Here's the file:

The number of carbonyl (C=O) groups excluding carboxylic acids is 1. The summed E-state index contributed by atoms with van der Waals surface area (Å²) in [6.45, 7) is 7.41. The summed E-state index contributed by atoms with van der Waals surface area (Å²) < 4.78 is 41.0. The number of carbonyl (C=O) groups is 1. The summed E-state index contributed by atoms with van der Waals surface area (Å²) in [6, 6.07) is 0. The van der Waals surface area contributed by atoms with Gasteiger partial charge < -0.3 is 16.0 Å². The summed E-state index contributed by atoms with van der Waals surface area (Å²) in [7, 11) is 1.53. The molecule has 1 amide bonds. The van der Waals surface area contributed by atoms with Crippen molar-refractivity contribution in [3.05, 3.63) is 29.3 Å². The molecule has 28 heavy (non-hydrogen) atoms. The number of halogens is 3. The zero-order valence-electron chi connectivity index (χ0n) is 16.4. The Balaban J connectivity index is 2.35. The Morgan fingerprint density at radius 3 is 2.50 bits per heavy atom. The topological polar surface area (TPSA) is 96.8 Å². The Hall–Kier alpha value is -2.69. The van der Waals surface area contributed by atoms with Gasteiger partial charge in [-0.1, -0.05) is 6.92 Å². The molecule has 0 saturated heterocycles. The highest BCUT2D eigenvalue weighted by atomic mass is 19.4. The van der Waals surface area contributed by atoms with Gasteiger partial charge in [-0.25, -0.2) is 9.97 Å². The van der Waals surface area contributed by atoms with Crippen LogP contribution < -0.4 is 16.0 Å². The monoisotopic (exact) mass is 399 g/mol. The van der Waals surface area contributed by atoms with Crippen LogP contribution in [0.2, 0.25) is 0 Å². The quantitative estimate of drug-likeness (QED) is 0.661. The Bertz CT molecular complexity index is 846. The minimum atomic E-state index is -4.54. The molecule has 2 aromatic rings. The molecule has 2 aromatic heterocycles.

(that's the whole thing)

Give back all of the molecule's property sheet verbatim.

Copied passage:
The number of carbonyl (C=O) groups excluding carboxylic acids is 1. The summed E-state index contributed by atoms with van der Waals surface area (Å²) in [6.45, 7) is 7.41. The summed E-state index contributed by atoms with van der Waals surface area (Å²) < 4.78 is 41.0. The number of carbonyl (C=O) groups is 1. The summed E-state index contributed by atoms with van der Waals surface area (Å²) in [6, 6.07) is 0. The van der Waals surface area contributed by atoms with Gasteiger partial charge < -0.3 is 16.0 Å². The summed E-state index contributed by atoms with van der Waals surface area (Å²) in [7, 11) is 1.53. The molecule has 1 amide bonds. The van der Waals surface area contributed by atoms with Crippen molar-refractivity contribution in [3.05, 3.63) is 29.3 Å². The molecule has 28 heavy (non-hydrogen) atoms. The number of halogens is 3. The zero-order valence-electron chi connectivity index (χ0n) is 16.4. The Balaban J connectivity index is 2.35. The Morgan fingerprint density at radius 3 is 2.50 bits per heavy atom. The topological polar surface area (TPSA) is 96.8 Å². The Hall–Kier alpha value is -2.69. The van der Waals surface area contributed by atoms with Gasteiger partial charge in [-0.1, -0.05) is 6.92 Å². The molecule has 0 saturated heterocycles. The highest BCUT2D eigenvalue weighted by atomic mass is 19.4. The van der Waals surface area contributed by atoms with Gasteiger partial charge in [-0.25, -0.2) is 9.97 Å². The van der Waals surface area contributed by atoms with Crippen LogP contribution < -0.4 is 16.0 Å². The monoisotopic (exact) mass is 399 g/mol. The van der Waals surface area contributed by atoms with Crippen LogP contribution in [0.2, 0.25) is 0 Å². The quantitative estimate of drug-likeness (QED) is 0.661. The Bertz CT molecular complexity index is 846. The minimum atomic E-state index is -4.54. The molecule has 2 aromatic rings. The molecule has 2 aromatic heterocycles.